Los Angeles County Health Officer Dr. Muntu Davis says if the county's daily COVID-19 cases continue at the pandemic-high level reported Thursday, the county could find itself under a strict stay-at-home order as early as Sunday.
Such an order would allow only essential workers to leave their homes, as well as people accessing essential services. It would also include a countywide curfew between 10 p.m. and 6 a.m.
Later Thursday, Gov. Gavin Newsom along with state health officials order enacting a curfew starting Saturday at 10 p.m. "Non-essential work and gatherings must stop from 10 p.m.- 5 a.m. in counties in the purple tier," the governor ordered.
Los Angeles County is reporting a staggering 5,031 new confirmed coronavirus cases coronavirus Thursday, raising the cumulative total to 353,232.
LA County regulations will go into effect Friday and will limit restaurants — already crippled by the virus and not able to open indoors — to half their outdoor capacity and shut them down at 10 p.m. Nonessential retailers are limited to a quarter of inside capacity.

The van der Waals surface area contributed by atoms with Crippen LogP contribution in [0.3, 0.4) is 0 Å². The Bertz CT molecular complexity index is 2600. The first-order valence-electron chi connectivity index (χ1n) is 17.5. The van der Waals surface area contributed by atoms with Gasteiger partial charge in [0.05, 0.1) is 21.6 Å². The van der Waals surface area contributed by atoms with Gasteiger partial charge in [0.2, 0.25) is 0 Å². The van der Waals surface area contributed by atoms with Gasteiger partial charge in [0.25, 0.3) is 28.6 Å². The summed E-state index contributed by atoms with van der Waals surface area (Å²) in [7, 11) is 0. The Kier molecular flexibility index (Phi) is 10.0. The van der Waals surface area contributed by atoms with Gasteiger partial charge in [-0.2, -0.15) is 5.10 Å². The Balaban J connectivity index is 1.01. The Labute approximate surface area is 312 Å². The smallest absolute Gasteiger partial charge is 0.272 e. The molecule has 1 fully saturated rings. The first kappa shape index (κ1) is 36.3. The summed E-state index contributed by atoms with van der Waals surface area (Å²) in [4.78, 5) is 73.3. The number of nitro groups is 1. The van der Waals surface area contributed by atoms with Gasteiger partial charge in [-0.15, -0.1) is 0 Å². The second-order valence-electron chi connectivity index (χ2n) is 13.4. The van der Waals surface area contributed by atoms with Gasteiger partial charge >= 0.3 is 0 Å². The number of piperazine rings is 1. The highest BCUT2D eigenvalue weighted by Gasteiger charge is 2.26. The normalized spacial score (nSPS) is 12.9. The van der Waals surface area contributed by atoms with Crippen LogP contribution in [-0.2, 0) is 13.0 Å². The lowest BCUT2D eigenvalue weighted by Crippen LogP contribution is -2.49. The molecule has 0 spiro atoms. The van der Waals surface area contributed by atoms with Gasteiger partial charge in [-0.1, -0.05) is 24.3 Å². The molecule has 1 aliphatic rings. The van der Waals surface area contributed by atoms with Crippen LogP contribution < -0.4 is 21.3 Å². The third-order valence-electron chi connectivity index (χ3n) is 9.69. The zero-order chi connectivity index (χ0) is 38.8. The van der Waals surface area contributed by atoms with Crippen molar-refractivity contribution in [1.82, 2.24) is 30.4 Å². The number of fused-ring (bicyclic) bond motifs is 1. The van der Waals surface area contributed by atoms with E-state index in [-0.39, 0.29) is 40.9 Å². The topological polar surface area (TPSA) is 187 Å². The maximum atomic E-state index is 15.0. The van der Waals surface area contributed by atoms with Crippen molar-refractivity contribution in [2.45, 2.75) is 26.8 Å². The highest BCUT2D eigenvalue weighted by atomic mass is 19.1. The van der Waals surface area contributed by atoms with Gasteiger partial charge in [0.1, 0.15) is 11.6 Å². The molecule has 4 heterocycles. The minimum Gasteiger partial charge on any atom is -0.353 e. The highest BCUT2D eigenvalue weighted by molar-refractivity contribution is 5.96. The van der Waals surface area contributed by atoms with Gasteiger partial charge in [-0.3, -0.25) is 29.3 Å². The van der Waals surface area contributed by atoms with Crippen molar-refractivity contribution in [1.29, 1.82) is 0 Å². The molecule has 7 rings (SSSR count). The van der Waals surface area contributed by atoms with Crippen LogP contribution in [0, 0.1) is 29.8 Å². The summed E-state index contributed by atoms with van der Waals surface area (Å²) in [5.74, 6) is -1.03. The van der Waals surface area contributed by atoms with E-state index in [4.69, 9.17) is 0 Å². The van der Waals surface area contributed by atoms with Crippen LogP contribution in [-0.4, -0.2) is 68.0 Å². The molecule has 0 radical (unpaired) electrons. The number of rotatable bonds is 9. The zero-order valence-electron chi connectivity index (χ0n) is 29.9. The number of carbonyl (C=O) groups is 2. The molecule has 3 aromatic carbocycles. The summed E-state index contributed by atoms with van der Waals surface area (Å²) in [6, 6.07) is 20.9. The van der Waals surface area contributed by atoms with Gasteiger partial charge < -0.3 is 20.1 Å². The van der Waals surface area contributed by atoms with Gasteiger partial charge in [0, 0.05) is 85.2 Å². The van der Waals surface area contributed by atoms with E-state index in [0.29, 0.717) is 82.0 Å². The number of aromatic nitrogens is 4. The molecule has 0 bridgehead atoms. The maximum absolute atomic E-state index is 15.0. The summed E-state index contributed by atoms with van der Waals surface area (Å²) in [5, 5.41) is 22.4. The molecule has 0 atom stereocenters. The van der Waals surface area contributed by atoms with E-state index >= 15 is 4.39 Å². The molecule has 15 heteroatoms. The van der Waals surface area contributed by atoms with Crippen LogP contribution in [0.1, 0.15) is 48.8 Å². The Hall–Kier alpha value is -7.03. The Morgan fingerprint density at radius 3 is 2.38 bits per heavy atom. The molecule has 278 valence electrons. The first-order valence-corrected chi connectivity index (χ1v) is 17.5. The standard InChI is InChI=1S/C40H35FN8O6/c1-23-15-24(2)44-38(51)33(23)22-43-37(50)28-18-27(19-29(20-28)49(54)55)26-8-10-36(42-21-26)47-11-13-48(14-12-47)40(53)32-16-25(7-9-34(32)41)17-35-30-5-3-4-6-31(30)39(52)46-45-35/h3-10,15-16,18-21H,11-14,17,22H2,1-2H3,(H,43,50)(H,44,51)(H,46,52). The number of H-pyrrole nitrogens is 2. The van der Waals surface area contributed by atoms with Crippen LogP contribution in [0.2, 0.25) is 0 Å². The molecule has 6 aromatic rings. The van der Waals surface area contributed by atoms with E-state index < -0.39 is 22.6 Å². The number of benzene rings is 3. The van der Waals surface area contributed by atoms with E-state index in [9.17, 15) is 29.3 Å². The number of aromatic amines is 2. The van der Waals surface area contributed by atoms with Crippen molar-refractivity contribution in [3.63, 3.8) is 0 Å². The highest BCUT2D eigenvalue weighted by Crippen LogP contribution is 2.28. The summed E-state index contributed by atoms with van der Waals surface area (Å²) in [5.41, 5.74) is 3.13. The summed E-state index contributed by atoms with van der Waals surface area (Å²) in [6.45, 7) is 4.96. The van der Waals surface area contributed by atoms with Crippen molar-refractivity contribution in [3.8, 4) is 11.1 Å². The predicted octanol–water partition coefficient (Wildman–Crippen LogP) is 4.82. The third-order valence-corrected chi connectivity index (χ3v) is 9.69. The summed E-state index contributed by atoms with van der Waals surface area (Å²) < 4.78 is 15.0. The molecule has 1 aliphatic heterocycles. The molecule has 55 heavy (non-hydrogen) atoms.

The changes come as the county has seen its average daily cases nearly triple since Nov. 1 to close to 3,000. The daily case count Wednesday was just below 4,000.
If the county averages more than 4,000 newly reported cases a day or 1,750 hospitalizations, it would end dining and restaurants would only be able to offer food for takeout and delivery. If cases or hospitalizations reach 4,500 or 2,000, respectively, the county will go on lockdown and impose a curfew for three weeks.
“I don’t think it’s inevitable that we do get there,” said Barbara Ferrer, the director of public health. “I hope with every single bone in my body that we don’t get there.”
The county of 10 million residents has had a disproportionately large share of the state's cases and deaths. Although it accounts for a quarter of the state's 40 million residents, it has about a third of the cases and more than a third of the deaths.
Dr. Eric Topol, head of the Scripps Research Translational Institute in San Diego, said all the new restrictions rolled out or announced in the state in recent days are welcome, but they should have been done sooner when cases were first rising and he imagines LA will soon approach stay-home order levels.
“This is a bad situation,” Topol said. “It’s just slow, sluggish responsiveness, incomplete. And then we have a significant minority of people who are not willing to go along with it. We have no enforcement. If you’re indoors without a mask in a crowd it’s not like you get fined. Nothing happens to you.”